1. #1
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    Default "Cut the I-Pillar"

    Consider this vehicle....

    Is total roof removal possible?
    It has an A,B,C,D,E,F,G,H,&I-pillar.

    There are only three doors, total!!

    What would you make a 'third door'?

    How much cribbing would it take to actually stabilize this thing?

    The occupant load is 20 and there are NO seatbelts inside the paying customer area!!

    Just something for rescue and EMS personnel to think about.
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  2. #2
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    If there was a need to remove the entire roof, I'm sure it could be done. The easiest way would probably be to segment the roof in to smaller areas, and simply remove sections at a time. Air chisel, reciprocating saw, panel cutters, etc.

    Since this seems like it would be a time consuming evolution, it would probably make more sense to only remove enough roof area to enable patients to be extricated.

    Stabilization... might need some extra cribbing if the integrity of the vehicle is comprimised. If it's no longer on its wheels, most rescues probably won't have enough equipment to effectively stabilize this type of vehicle. We only have 2 tensionned buttress stabilization devices, and I'm thinking 4 minimum would be needed.

    Another point... lot's of square feet of glass to control if it's still in place upon your arrival.

    School bus evolutions might be adaptable to a vehicle like this.
    Last edited by Resq14; 06-14-2003 at 02:16 PM.
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    Would there be a need to remove it all? If this vehicle was in a MVA, would the entire roof be damaged to a point to were it would need to be removed totally, the only thing I could think of is a roll over. Keep in mind, I don't know too much about extrication, and could use some help.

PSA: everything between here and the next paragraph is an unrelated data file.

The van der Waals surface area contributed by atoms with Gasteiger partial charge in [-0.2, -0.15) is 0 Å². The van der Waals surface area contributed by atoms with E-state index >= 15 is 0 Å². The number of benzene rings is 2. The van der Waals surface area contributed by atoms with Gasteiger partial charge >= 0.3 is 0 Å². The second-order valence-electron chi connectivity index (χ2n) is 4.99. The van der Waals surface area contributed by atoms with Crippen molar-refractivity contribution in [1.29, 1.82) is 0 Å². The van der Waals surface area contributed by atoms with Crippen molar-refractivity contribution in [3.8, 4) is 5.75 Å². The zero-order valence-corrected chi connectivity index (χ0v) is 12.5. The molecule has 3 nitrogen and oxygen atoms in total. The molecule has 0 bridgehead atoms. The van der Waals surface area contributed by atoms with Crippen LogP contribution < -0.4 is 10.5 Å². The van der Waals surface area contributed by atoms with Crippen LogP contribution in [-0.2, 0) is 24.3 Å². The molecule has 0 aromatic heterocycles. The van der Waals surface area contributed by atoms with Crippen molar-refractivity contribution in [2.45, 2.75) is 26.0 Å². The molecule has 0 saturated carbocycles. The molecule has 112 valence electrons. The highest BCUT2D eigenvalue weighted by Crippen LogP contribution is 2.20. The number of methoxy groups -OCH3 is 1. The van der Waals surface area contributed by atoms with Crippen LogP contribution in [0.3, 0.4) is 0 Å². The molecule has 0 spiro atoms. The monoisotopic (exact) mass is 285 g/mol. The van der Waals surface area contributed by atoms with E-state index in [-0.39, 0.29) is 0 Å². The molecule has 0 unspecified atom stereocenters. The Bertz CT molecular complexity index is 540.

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    O.K. - my 2 cents worth.

    Stabilization on level ground shouldn't be a big deal. This vehicle normally has only 4 points of contact (wheels) so I'd think that only 4 points of cribbing would be needed.

    Take that sucker off the road into a ditch or whatever - then all bets are off. Struts are a great idea at this point.

    School bus evolutions might be adaptable to a vehicle like this.
    BINGO! The construction may not be quite as strong as a school bus, but the techniques should work quite well.

    Instead of roof removal (unless you just HAD too) - I would probably opt for making extra doors by removing 2 windows and the separating post (thus making a larger window). If that did not provide enough space, then (depending on the interior contents) you could then extend the sides of your new window down to floor level and fold it out - making a very large door.

    If roof removal was a must do - I agree w/ Resq14 that it would best be done in sections.
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    throw in something that's not in the pic. most limo's have a sunroof, how does this help or hinder the situation?
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    Default Stretch-trication

    Good one Ron. Not many of us go on too many of these vehicles in need of extrication. (except maybe the brothers in LA, NYC, and Vegas).

    The need to remove the "entire" roof is not likely. It would however make more sense to make a HUGE opening especially if it is on its side.

    Stabilizing should be just a matter of "stretching" out our points and adding 2-4 more points. So instead of an initial 6 point stabilization we would now have 8-10 points.

    As for opening it up a bit more to remove the "unrestrained" victims in the cabin. After removing the windows A good option would be to do a panel cut down just behind the C-pillar then cut the tops of both D and E pillars next do another panel cut down in front of F-Pillar then lower the side gate (after a couple baseline relief cuts. The opening should then be plenty big enough to move people in and out of the vehicle.